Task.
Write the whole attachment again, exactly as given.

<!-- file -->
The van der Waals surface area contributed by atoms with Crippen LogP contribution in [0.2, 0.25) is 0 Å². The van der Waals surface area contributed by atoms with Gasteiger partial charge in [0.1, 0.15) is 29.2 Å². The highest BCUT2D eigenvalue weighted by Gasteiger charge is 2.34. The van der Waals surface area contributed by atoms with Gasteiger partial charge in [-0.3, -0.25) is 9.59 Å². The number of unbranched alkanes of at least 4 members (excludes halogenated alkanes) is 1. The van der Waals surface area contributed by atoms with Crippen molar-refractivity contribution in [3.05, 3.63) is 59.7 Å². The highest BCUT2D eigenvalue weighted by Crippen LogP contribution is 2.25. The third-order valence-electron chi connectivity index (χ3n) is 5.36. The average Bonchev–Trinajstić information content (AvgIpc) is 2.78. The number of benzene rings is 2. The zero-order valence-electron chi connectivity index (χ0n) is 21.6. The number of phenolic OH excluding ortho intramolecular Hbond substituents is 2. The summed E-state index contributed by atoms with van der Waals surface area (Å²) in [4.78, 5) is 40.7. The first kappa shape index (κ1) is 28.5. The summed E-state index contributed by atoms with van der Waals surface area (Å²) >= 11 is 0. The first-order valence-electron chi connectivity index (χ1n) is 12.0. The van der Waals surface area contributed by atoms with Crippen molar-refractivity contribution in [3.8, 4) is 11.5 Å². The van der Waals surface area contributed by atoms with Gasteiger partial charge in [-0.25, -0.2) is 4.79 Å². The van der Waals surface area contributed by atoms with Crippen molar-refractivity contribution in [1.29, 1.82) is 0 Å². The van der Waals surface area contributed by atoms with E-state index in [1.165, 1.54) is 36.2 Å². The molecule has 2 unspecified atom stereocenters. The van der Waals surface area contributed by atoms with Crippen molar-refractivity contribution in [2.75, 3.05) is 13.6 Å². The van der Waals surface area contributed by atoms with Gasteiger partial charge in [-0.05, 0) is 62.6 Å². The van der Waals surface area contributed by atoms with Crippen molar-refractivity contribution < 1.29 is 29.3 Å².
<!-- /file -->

The van der Waals surface area contributed by atoms with Crippen LogP contribution in [0.2, 0.25) is 0 Å². The van der Waals surface area contributed by atoms with Gasteiger partial charge in [0.1, 0.15) is 29.2 Å². The highest BCUT2D eigenvalue weighted by Gasteiger charge is 2.34. The van der Waals surface area contributed by atoms with Gasteiger partial charge in [-0.3, -0.25) is 9.59 Å². The number of unbranched alkanes of at least 4 members (excludes halogenated alkanes) is 1. The van der Waals surface area contributed by atoms with Crippen molar-refractivity contribution in [3.05, 3.63) is 59.7 Å². The highest BCUT2D eigenvalue weighted by Crippen LogP contribution is 2.25. The third-order valence-electron chi connectivity index (χ3n) is 5.36. The average Bonchev–Trinajstić information content (AvgIpc) is 2.78. The number of benzene rings is 2. The zero-order valence-electron chi connectivity index (χ0n) is 21.6. The number of phenolic OH excluding ortho intramolecular Hbond substituents is 2. The summed E-state index contributed by atoms with van der Waals surface area (Å²) in [4.78, 5) is 40.7. The first kappa shape index (κ1) is 28.5. The summed E-state index contributed by atoms with van der Waals surface area (Å²) >= 11 is 0. The first-order valence-electron chi connectivity index (χ1n) is 12.0. The van der Waals surface area contributed by atoms with Crippen molar-refractivity contribution in [3.8, 4) is 11.5 Å². The van der Waals surface area contributed by atoms with Gasteiger partial charge in [-0.25, -0.2) is 4.79 Å². The van der Waals surface area contributed by atoms with Crippen molar-refractivity contribution in [1.29, 1.82) is 0 Å². The van der Waals surface area contributed by atoms with E-state index in [1.165, 1.54) is 36.2 Å². The molecule has 2 unspecified atom stereocenters. The van der Waals surface area contributed by atoms with Crippen molar-refractivity contribution in [2.75, 3.05) is 13.6 Å². The van der Waals surface area contributed by atoms with Gasteiger partial charge in [-0.05, 0) is 62.6 Å². The van der Waals surface area contributed by atoms with Crippen molar-refractivity contribution < 1.29 is 29.3 Å².